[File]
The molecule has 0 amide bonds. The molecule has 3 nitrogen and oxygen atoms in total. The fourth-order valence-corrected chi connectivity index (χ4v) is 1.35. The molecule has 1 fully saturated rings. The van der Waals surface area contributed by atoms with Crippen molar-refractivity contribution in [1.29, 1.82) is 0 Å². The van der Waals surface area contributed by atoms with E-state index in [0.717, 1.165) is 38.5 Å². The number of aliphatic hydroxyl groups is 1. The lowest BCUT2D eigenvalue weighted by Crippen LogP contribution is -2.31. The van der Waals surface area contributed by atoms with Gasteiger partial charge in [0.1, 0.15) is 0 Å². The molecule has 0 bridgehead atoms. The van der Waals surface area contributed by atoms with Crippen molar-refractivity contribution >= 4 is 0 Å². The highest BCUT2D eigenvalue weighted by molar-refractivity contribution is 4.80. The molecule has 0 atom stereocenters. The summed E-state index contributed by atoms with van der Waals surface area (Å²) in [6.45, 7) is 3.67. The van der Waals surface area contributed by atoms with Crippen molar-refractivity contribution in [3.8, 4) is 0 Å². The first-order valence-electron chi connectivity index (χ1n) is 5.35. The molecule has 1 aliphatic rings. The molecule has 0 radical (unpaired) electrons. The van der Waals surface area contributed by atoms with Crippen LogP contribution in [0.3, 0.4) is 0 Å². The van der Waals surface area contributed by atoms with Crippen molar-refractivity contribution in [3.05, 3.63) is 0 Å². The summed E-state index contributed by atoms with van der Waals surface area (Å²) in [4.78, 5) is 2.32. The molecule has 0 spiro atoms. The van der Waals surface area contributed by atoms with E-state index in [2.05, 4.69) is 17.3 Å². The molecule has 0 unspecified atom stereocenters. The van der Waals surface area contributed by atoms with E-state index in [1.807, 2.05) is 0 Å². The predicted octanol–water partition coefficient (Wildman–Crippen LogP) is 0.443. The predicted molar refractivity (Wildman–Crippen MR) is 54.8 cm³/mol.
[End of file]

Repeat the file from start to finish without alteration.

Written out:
The molecule has 0 amide bonds. The molecule has 3 nitrogen and oxygen atoms in total. The fourth-order valence-corrected chi connectivity index (χ4v) is 1.35. The molecule has 1 fully saturated rings. The van der Waals surface area contributed by atoms with Crippen molar-refractivity contribution in [1.29, 1.82) is 0 Å². The van der Waals surface area contributed by atoms with E-state index in [0.717, 1.165) is 38.5 Å². The number of aliphatic hydroxyl groups is 1. The lowest BCUT2D eigenvalue weighted by Crippen LogP contribution is -2.31. The van der Waals surface area contributed by atoms with Gasteiger partial charge in [0.1, 0.15) is 0 Å². The molecule has 0 bridgehead atoms. The van der Waals surface area contributed by atoms with Crippen molar-refractivity contribution >= 4 is 0 Å². The highest BCUT2D eigenvalue weighted by molar-refractivity contribution is 4.80. The molecule has 0 atom stereocenters. The summed E-state index contributed by atoms with van der Waals surface area (Å²) in [6.45, 7) is 3.67. The van der Waals surface area contributed by atoms with Crippen molar-refractivity contribution in [3.8, 4) is 0 Å². The first-order valence-electron chi connectivity index (χ1n) is 5.35. The molecule has 1 aliphatic rings. The molecule has 0 radical (unpaired) electrons. The van der Waals surface area contributed by atoms with Crippen LogP contribution in [0.3, 0.4) is 0 Å². The van der Waals surface area contributed by atoms with Crippen molar-refractivity contribution in [3.05, 3.63) is 0 Å². The summed E-state index contributed by atoms with van der Waals surface area (Å²) in [4.78, 5) is 2.32. The molecule has 0 spiro atoms. The van der Waals surface area contributed by atoms with E-state index in [2.05, 4.69) is 17.3 Å². The molecule has 0 unspecified atom stereocenters. The van der Waals surface area contributed by atoms with E-state index in [1.807, 2.05) is 0 Å². The predicted octanol–water partition coefficient (Wildman–Crippen LogP) is 0.443. The predicted molar refractivity (Wildman–Crippen MR) is 54.8 cm³/mol.